Synthesis of copper–silver bimetallic nanopowders for a biomedical approach; study of their antibacterial properties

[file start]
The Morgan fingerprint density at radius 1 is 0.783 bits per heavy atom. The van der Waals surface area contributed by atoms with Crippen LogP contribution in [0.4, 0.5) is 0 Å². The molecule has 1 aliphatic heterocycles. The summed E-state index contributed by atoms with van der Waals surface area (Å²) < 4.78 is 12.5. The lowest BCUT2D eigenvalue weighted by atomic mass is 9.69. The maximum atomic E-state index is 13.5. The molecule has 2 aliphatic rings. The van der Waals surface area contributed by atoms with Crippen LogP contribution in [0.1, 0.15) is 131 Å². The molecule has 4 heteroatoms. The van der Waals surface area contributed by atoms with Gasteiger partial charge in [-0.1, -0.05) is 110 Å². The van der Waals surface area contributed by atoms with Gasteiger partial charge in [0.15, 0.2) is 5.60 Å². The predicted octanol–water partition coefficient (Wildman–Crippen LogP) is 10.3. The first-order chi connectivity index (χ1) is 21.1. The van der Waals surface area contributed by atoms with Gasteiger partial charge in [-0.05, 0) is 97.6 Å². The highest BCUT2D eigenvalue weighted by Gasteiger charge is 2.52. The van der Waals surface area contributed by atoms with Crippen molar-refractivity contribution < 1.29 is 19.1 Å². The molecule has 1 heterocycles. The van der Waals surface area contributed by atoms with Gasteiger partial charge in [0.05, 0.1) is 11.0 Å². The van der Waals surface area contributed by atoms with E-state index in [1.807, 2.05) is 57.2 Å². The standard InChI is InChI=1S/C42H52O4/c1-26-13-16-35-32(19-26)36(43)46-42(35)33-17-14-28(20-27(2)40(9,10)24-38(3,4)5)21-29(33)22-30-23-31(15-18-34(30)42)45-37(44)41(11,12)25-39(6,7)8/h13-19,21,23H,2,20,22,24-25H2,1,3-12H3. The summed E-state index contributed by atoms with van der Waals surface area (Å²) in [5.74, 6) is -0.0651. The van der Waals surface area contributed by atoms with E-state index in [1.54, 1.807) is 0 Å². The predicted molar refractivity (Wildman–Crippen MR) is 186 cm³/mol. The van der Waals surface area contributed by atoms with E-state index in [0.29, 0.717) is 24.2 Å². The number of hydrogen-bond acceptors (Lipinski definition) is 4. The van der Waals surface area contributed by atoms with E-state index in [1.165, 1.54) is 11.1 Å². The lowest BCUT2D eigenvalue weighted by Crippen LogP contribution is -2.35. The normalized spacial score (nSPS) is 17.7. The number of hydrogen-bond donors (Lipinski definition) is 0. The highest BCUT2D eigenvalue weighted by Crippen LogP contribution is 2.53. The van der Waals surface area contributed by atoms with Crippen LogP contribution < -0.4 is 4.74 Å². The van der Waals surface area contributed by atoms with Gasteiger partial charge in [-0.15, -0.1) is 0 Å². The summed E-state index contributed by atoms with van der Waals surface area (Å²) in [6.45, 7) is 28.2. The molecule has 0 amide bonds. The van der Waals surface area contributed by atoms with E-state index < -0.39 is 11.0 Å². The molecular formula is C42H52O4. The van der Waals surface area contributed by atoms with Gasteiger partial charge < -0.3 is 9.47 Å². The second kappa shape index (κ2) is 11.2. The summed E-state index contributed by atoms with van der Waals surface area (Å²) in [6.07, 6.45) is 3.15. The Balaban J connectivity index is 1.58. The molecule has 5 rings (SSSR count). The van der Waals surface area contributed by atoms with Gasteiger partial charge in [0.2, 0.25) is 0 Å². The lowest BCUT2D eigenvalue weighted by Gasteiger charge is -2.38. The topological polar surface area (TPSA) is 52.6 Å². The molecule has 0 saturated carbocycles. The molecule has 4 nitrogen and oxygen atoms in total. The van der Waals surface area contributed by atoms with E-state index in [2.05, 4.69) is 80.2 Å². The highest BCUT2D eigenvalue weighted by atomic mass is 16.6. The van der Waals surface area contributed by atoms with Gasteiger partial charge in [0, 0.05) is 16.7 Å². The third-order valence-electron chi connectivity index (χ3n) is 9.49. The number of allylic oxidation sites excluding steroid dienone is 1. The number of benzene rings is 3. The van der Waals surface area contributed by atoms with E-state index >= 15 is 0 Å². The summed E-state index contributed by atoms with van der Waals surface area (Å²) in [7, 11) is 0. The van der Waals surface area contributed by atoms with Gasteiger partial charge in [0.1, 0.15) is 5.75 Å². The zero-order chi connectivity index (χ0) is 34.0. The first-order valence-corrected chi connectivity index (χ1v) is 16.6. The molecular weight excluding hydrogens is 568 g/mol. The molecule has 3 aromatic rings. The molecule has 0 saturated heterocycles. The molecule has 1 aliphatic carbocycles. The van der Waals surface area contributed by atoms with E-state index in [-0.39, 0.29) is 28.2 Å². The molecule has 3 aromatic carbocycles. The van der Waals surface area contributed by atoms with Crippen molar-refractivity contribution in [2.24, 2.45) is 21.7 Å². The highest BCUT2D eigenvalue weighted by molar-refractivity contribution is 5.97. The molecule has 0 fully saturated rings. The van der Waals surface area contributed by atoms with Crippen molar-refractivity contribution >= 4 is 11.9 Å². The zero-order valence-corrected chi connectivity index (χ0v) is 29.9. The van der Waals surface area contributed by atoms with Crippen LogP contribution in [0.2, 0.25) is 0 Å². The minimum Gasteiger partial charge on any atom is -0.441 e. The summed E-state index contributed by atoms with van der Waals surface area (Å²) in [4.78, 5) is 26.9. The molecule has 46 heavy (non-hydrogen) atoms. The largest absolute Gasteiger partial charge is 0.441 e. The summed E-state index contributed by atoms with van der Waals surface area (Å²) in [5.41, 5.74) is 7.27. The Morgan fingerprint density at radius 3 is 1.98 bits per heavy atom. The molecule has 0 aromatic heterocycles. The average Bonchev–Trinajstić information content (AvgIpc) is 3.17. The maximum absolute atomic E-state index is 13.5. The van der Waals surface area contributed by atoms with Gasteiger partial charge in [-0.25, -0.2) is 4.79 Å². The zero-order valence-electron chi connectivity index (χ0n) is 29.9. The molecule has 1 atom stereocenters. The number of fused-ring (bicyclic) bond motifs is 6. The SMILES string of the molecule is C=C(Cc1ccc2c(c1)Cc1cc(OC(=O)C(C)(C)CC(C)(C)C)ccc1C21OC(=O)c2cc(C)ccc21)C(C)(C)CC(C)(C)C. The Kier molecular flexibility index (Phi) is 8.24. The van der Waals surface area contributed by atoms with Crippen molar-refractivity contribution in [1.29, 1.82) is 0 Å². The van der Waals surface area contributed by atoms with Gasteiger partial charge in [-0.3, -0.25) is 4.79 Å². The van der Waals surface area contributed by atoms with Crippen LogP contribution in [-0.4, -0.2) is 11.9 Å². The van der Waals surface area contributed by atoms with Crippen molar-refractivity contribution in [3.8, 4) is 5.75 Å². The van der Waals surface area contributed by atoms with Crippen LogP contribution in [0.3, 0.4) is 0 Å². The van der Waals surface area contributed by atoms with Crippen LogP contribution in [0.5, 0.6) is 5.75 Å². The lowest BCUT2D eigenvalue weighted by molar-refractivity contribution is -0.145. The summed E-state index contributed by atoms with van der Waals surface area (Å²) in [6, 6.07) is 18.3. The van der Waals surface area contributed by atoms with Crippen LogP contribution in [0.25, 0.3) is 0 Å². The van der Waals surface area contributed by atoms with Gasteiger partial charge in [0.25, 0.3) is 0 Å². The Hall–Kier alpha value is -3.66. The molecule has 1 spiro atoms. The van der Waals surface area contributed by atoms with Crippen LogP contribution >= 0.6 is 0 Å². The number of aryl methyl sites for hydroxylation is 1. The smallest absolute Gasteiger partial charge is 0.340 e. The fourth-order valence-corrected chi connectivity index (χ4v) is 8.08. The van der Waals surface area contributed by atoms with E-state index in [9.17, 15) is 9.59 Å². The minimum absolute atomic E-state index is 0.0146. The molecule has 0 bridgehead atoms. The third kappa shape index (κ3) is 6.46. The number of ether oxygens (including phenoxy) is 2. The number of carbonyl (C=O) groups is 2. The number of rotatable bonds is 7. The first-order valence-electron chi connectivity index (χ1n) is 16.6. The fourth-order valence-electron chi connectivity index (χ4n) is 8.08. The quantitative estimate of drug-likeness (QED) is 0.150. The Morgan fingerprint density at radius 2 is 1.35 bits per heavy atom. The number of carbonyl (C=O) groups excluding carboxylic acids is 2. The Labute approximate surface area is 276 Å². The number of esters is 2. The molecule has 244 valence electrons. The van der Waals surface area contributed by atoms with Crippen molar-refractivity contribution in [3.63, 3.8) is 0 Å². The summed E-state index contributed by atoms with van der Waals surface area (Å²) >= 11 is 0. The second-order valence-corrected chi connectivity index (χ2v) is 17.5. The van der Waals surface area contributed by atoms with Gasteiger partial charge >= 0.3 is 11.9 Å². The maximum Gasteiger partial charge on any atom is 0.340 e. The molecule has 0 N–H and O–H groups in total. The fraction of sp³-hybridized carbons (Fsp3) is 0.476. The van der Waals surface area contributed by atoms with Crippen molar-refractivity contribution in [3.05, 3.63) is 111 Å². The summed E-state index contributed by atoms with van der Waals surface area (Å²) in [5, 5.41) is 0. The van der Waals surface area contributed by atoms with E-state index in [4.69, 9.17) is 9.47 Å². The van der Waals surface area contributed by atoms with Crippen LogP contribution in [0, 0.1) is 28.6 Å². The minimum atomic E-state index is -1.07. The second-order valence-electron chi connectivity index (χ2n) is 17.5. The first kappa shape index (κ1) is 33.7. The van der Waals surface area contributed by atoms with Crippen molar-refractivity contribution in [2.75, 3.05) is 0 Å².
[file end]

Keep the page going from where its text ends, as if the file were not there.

Copper–silver nanopowders (NPs) are synthesized using a combination of sonoelectrodeposition for the inner core and galvanic replacement reaction for the outer shell. These combined techniques provide pure copper core NPs and allow the replacement of the surface copper atoms by silver atoms. The different Cu–Ag NPs are characterized by transmission electron microscopy, centrifugal liquid sedimentation, X-ray diffraction, X-ray photoelectron spectroscopy and energy dispersive X-ray spectroscopy. The diameter of NPs is approximately equal to 7 nm. X-ray photoelectron spectroscopy results tend to support a core–shell structure. The bactericidal properties of these NPs are tested against both Staphylococcus aureus (Gram-positive) and Escherichia coli (Gram-negative) bacteria. The efficiency of these NPs seems essentially due to the release of Cu2+ and Ag+ ions. The study of different compositions of Cu–Ag NPs exhibits a good compromise against both S. aureus and E. coli when the silver atomic percentage is superior to 40%. Finally, tests of wound dressings impregnated with Cu50Ag50 NP are performed and exhibit successfully their bactericidal properties.